Over the past couple of years, the fitness bug has certainly bit a large segment of the population here in Singapore, as seen in the rising number of people who engage in fitness pursuits of one kind or another.
From memberships at commercial fitness gyms and boutique studios, to enrolment in private personal training and personal mind-body wellness programs, to participation in outdoor group fitness sessions and other sporting activities, all these have hit an all-time high in Singapore.
With these high participation rates across fitness activities in Singapore, is it thus safe for us to assume that the vast majority of Singaporeans are truly fit, and that what they are pursuing really constitutes TRUE fitness or TOTAL fitness?
Contrary to what many of us would think, a study of Singaporeans’ exercise habits by the team here at Singapore Fitness Professionals Network actually reveal that the majority of exercises do NOT really understand the real meaning of fitness, and often fall short of attaining what TOTAL Fitness is.
Take for example – a typical 20-30 year-old male iron-pumper in the gym who is engaged in “bodybuilding” or “weight-lifting” type of training. Ask him what fitness is, and he invariably talks about building muscle mass, strength or even power. Hardy, if ever, will you hear any mention of flexibility, agility, balance or even cardiovascular efficiency.
Likewise, talk to any of the New Age followers of Yoga, Pilates or the like, and you will find their concept of fitness as limited to “stress reduction“, “mind-body connection“, “body tone“, “flexibility” etc. No where will you hear any emphasis on fitness concepts such as muscular strength, power, or even speed and agility.
Even those involved in traditional so-called “all-rounded” sports – such as triathlon – are often limited in their understanding of fitness. To them, fitness often means one thing, and one thing only – having peak endurance or super-human stamina. No where will you hear them extolling the benefits of power/strength training, plyometrics, or balance, and flexibility.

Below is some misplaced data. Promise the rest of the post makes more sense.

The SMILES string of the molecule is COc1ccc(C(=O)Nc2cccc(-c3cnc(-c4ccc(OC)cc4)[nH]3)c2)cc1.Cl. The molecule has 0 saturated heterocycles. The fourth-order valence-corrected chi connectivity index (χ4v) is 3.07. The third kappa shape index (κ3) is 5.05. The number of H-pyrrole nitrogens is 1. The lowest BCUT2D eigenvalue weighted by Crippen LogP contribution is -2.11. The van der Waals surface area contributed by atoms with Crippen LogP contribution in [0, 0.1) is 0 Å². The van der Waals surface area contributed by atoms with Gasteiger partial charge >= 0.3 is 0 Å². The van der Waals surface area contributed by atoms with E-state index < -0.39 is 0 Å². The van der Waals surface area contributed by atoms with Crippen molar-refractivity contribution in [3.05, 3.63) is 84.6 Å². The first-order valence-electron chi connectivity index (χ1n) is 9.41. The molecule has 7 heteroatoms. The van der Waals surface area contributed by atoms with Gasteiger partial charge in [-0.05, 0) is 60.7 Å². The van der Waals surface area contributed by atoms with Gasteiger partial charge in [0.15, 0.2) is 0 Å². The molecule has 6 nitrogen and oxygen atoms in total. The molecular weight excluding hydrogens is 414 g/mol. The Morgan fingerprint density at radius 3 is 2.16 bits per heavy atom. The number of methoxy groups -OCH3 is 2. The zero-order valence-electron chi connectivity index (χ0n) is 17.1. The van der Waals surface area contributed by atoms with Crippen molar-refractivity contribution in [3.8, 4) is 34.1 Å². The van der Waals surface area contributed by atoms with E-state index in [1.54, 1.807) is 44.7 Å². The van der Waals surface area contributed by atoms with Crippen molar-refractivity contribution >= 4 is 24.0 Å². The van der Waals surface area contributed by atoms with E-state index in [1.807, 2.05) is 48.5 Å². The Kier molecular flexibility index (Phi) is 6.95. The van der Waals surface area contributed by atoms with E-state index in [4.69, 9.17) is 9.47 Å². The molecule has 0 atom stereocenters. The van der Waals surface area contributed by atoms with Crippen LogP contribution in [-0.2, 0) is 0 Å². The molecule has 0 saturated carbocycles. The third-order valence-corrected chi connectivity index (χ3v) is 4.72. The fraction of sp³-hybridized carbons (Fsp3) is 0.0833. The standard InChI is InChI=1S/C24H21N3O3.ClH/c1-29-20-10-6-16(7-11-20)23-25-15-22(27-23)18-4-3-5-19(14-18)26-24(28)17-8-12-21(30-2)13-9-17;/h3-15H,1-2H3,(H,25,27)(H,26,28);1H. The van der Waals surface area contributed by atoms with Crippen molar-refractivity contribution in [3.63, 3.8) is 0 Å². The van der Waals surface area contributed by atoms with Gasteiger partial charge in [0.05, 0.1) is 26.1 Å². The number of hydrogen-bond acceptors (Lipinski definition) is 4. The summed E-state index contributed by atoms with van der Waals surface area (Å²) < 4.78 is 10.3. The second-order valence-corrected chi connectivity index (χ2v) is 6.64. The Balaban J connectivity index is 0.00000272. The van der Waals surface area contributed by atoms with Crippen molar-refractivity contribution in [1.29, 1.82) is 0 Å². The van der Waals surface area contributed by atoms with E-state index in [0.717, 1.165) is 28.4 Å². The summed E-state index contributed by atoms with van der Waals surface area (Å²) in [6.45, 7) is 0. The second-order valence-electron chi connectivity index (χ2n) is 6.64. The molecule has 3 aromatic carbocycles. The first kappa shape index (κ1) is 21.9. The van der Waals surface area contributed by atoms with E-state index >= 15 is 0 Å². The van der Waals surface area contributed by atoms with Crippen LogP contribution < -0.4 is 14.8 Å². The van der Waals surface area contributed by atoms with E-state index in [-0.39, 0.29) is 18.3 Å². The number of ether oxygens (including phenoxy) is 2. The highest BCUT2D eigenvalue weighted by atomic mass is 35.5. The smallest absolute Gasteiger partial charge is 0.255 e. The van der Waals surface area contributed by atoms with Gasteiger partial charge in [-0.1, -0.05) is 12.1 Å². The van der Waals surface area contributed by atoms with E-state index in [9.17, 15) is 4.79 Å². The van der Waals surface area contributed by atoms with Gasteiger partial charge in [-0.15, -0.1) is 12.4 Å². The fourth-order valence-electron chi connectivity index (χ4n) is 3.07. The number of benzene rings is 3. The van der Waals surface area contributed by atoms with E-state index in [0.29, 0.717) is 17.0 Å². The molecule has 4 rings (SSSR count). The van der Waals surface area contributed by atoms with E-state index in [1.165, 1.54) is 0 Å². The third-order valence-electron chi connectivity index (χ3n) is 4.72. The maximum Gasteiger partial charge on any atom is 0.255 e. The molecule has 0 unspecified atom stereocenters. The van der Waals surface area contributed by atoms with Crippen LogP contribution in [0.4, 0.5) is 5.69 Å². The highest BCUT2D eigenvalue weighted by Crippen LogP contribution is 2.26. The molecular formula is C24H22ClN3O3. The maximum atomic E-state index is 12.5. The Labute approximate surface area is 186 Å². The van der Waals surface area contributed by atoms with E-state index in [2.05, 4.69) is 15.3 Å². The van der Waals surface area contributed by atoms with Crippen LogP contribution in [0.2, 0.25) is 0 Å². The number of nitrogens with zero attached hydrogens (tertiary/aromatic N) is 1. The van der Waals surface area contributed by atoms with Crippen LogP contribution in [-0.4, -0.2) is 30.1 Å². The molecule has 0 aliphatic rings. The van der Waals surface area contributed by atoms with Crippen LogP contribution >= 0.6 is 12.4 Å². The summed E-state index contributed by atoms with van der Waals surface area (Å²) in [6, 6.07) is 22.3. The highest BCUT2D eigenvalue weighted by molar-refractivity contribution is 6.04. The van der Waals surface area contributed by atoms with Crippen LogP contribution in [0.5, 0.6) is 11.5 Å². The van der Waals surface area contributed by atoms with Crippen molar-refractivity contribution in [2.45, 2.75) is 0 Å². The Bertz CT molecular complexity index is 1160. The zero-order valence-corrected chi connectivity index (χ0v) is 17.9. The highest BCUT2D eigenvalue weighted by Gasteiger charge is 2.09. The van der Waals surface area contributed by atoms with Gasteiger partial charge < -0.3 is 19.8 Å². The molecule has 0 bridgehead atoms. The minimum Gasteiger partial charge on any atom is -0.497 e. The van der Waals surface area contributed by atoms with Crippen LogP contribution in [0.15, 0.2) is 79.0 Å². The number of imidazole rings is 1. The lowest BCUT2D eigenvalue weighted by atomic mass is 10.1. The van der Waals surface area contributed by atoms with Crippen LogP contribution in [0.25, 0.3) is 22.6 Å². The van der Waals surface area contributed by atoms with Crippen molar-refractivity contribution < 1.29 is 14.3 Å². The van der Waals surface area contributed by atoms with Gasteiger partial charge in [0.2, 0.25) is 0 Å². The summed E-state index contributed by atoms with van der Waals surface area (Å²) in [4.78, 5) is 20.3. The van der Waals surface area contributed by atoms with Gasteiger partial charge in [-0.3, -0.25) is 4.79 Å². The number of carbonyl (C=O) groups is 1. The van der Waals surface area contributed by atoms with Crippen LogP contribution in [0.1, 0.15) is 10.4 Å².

So, what’s the point of all these? The point is:
Most people in Singapore are often so tuned in to just 1 or 2 of their favourite fitness activities that they FAIL to see that they are seriously neglecting other important components of fitness.
In other words, their concept and pursuit of fitness have become extremely one-sided, skewed or unbalanced.
By adopting a certain BIAS towards a particular fitness activity, they have invariably forgotten the basic foundational truth of fitness :
That NO single exercise or physical activity out there in the entire world can ever train or work ALL the various components of fitness.
This in turn basically means that anyone whose fitness pursuits are limited in variety, are seriously short-changing themselves in terms of their fitness.
So, this invariably begs the question of what we must do then in order to qualify as being truly fit – as in having TOTAL or COMPLETE fitness.
The answer is this:
We need to engage in as many DIFFERENT fitness activities as possible that train or stimulate ALL the different components of fitness – which could range from muscular strength, muscular endurance, cardiovascular efficiency to muscular power, flexibility, balance, mobility, and even speed and agility .
Take for example, someone who engages in middle-distance running, weight-trains 2-3 times a week, joins a flexibility group class, does a series of calisthenics/body-weight drills on his/her own, works on a bosu ball for balance, and partakes in interval sprint training in the pool, would notably be much more closer to having COMPLETE fitness than any of the following :
- someone who just pumps heavy iron 6-days a week to the exclusion of everything else.
- someone who does Yoga, twice-a-day, 7-days a week and nothing else.
- someone who just runs and runs and runs in the name of “fitness”
The lesson for all of us here is to bear in mind that FITNESS is an extremely all-encompassing term. In order to qualify as being truly FIT – in its entirety – we need to do more than just indulge in our favourite physical activities to the exclusion of everything else.
So, the next time you hear someone boasting about being extremely “FIT”, take a good look at that person’s training regime.
If it’s nothing more than a one-dimensional pursuit of a single activity, you know for sure that the person has absolutely NO idea of what real fitness truly constitutes.